How To Negotiate A Commercial Real Estate Lease

    Negotiating a commercial real estate lease is one of the most important skills that a real estate investor and real estate operator can possess. Whether you are an experienced real estate professional, or this is your first real estate property, understanding how to navigate these negotiations can significantly impact the profitability and operational efficiency of your real estate investment. From retail to multifamily and industrial to office properties, this guide will teach you the practical steps necessary to negotiate a commercial lease.

    How To Negotiate A Commercial Real Estate Lease

    Understanding the Basics of a Commercial Real Estate Lease

    Before focusing on negotiating a real estate lease, it’s important to understand the basics of commercial real estate leases. In contrast to a lease for a single family rental, a commercial property lease could house multiple tenants (e.g., a multifamily property) or multiple companies (e.g., retail property). The terms of commercial leases typically are more complex and negotiated than the traditional residential lease agreement.

    Here are some key types of commercial real estate leases:

    1. Gross Lease (or Full Service Lease)

    In a gross lease, the landlord covers all property-related expenses, which include taxes, insurance, and maintenance costs. The tenant pays a single, flat rent. Tenants may prefer a gross lease because they have predictable monthly expenses, but they don’t have to worry about additional expenses. 

    2. Net Lease

    In a net lease, the tenant is responsible for the base rent, but also the tenant pays some or all of the property expenses. These expenses could include, for example, property taxes, insurance premiums, and maintenance.

    There are several types of Net Lease, including:

    • Single Net Lease (N Lease): The tenant pays base rent plus property taxes.
    • Double Net Lease (NN Lease): The tenant is responsible for base rent, property taxes, and insurance premiums.
    • Triple Net Lease (NNNLease): The tenant pays base rent, property taxes, insurance premiums, and maintenance costs. 

    3. Percentage Lease

    A percentage lease involves the tenant paying a base rent plus a percentage of their monthly revenue, and is typically used in retail stores such as in a shopping center or mall. The percentage rate is negotiated between the landlord and tenant and is intended to align both parties’ interests based on the success of the underlying business. 

    4. Modified Gross Lease (or Modified Net Lease)

    A modified gross lease splits some of the financial responsibilities between the landlord and the tenant. For example, the tenant pays base rent, and the landlord and tenant share costs for taxes, insurance, and maintenance. Landlords and tenants can customize and negotiate the lease terms, so this structure is a hybrid between a gross and net leases.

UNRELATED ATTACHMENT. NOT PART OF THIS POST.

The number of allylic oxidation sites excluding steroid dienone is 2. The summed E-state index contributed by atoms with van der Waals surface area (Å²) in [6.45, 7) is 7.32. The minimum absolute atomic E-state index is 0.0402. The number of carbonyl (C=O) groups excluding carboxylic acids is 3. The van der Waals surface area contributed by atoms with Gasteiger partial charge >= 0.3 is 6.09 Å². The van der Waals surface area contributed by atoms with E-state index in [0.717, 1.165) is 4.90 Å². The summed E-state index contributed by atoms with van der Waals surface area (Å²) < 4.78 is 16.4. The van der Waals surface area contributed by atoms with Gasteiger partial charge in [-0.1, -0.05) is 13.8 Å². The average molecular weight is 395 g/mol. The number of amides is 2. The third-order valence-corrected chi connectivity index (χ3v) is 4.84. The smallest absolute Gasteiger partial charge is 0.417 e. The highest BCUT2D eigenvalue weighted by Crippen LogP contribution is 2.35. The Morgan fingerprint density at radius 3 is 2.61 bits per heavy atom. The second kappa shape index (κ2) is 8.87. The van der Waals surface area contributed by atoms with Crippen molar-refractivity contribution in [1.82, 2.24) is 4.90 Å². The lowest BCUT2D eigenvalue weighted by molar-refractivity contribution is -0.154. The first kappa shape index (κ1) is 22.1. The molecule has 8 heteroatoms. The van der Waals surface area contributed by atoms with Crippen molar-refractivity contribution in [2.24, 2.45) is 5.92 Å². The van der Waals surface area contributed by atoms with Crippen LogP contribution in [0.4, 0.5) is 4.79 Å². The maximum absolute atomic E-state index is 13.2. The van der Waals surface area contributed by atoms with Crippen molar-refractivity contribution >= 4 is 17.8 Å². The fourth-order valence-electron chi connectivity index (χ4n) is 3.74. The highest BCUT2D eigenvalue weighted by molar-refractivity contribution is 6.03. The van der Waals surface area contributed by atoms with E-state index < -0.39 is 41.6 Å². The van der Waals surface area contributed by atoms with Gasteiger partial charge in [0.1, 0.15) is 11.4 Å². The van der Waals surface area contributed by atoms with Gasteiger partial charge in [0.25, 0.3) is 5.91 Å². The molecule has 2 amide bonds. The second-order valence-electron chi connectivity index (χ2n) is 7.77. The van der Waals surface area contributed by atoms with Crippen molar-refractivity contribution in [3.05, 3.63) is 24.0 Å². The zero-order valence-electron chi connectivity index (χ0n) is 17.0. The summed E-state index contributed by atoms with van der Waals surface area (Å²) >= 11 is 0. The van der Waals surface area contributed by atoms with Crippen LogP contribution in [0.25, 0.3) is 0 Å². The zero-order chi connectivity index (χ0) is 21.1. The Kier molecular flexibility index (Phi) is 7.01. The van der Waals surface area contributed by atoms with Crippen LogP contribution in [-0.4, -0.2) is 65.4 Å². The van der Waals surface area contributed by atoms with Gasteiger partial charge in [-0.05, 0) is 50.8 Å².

5. Absolute Net Lease

    In an absolute net lease, the tenant is responsible for property expenses, including the building’s roof and structure, which are typically the landlord’s responsibility in a standard triple net lease. 

    6. Ground Lease

    A ground lease allows the tenant to lease the land only and construct a building on the property. At the end of the lease term, ownership of the land and all improvements typically revert to the landlord. 

    How To Negotiate a Commercial Real Estate Lease

    Rent and Rent Increases

    First, it is paramount to understand the local market conditions. What are the existing rent prices and how is rent expected to grow? You should understand vacancy rates, evaluate comparable properties, and assess average lease terms. If you decide to include future rent increases, one option is to tie increases to an independent economic index such as the Consumer Price Index (CPI) or include them as a fixed percentage. 

    Lease Duration and Renewal Options

    The length of the lease can significantly impact your investment. While a multifamily lease is short term such as one year, a retail tenant could sign a 20-year lease. The advantage of longer duration leases is that it provides steady cash flow and stability to tenants. The disadvantage of a longer lease is that they lack flexibility to make modifications due to changing market conditions. 

    Maintenance and Repairs

    It’s critical for landlords and tenants to determine in advance who is financially responsible for maintenance and repairs. If a landlord passes on these costs to the tenant, the parties may consider negotiating caps or limits on the costs so that they are reasonable. 

    Subleasing and Assignments

    While tenants may want flexibility to sublease, landlords may want to limit subleasing to reduce tenant risk. The parties should define in advance the circumstances under which subleasing is permitted, and consider what the tenant’s rights are to approve any subtenants.

    Termination Clauses

    Both parties may want a right to terminate the lease. If the tenant and landlord both agree to this flexibility, negotiations should define the conditions under which a lease can be terminated, whether it’s for cause or no cause, and if there are any monetary penalties for termination. 


    To succeed in commercial real estate negotiations, know every aspect of lease agreements, including lease types, key provisions, and lease structure. You should assess your local market conditions and focus on comparables to determine if your proposed lease is reasonable in the current environment. Clearly define all terms and consider all scenarios to reduce future conflicts. With these strategies, you can have a successful commercial lease negotiation.

    Subscribe to our newsletter for updates and insights